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Pharmaceuticals and Taxation: International Experience

Here is a summary of a presentation that Volterra associate Nick Bosanquet recently delivered in Sao Paulo at a  conference sponsored by Interfarma – the Brazilian Research-based Pharmaceutical Manufacturers Association.  

Brazil can look forward to a very positive development period between now and the next Olympics There is a shift in global economic growth with a key hub in the South Atlantic area. Decisions on taxation of pharmaceuticals need to be taken as part of the strategy of economic and social development.  Poor health and disability are key factors in bringing about exclusion from the gains in economic growth.

The World Health Organisation has given a clear lead on the issue of taxation of pharmaceuticals.

“Taxing the medicines which restore and maintain peoples’ health is thus a tax on economic potential, contrary to both economic development objectives and to Public Health goals.” (Creese WHO Working Paper 5 Sales Taxes on Medicines. 2011) We have reviewed the experience of WHO  and OECD members  Our review covering the most advanced countries, Australia, Canada, France, Japan, UK and USA shows that in all cases pharmaceuticals are taxed at zero or nominal rates.

The generally accepted principles of fair taxation are that taxes should be equitable according to ability to pay: that they should be predictable and that they should be economically efficient in not creating social costs or distorting activity. Taxes on pharmaceuticals fail on all three tests. They fall most heavily on those whose incomes are likely to be falling. As disease is unpredictable in incidence so is the taxation: and taxes create social costs if they reduce access to medicines and increase disability. Currently taxes on pharmaceuticals average 36 %. Brazil is therefore currently out of line with international best practice.

There has been progress in improving health outcomes in Brazil, but now the country faces a new and difficult challenge of improving care for people with long term medical conditions. A recent special supplement in the Lancet confirmed the size of the challenge and showed wider international interest in how it is faced. Within a few years 40 million Brazilians are likely to be affected by one or more long term medical conditions. Diabetes and heart disease are already well known problems. With earlier diagnosis and improved treatment cancer becomes a long term illness: and evidence from the Platino study has shown that Sao Paulo has a 15% prevalence of COPD which is higher than in much of Europe. Brazil has had success in improving access for younger people and children through the family health programme. Now there is the new challenge of re-designing services for older people with long term medical conditions.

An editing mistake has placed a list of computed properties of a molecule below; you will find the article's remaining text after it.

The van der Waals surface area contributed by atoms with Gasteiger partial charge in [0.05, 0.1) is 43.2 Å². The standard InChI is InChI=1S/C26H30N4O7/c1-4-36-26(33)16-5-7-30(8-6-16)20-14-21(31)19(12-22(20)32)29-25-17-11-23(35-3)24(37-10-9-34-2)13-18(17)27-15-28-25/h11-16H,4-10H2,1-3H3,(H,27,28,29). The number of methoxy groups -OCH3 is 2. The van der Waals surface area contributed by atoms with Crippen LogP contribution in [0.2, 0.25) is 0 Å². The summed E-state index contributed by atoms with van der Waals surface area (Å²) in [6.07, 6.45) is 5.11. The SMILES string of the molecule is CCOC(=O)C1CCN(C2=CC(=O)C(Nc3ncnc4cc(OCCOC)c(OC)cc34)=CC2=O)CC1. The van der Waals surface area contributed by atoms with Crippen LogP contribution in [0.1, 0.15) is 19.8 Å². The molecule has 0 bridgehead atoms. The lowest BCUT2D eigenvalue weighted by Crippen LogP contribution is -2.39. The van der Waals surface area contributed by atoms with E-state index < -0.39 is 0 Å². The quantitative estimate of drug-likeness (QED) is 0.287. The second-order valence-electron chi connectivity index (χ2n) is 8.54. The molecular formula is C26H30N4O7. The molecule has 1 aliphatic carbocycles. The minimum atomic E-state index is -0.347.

There is clear evidence that consistent use of medications can retard disease progression and improve quality of life for many people with long term conditions. Taxation has the effect of increasing pharmaceutical prices and worsening the position of people who are self-paying or co-paying. Brazil’s health service has a low level of beds and numbers of doctors. Health improvement depends on increasing access to pharmaceuticals.

Taxation on pharmaceuticals would also discourage international investment in pharma in Brazil. World population is set to expand from 7 bn to 10 bn and this will bring much extra spending on healthcare. Much of the new increase in population is on the Lima to Shanghai line where Brazil is well placed to be a key player in life sciences. We would urge that strategic issues both about demand and supply should be taken full into account in decisions about taxation on pharmaceuticals. Brazil needs to bring its taxation policies into line with international best practice.

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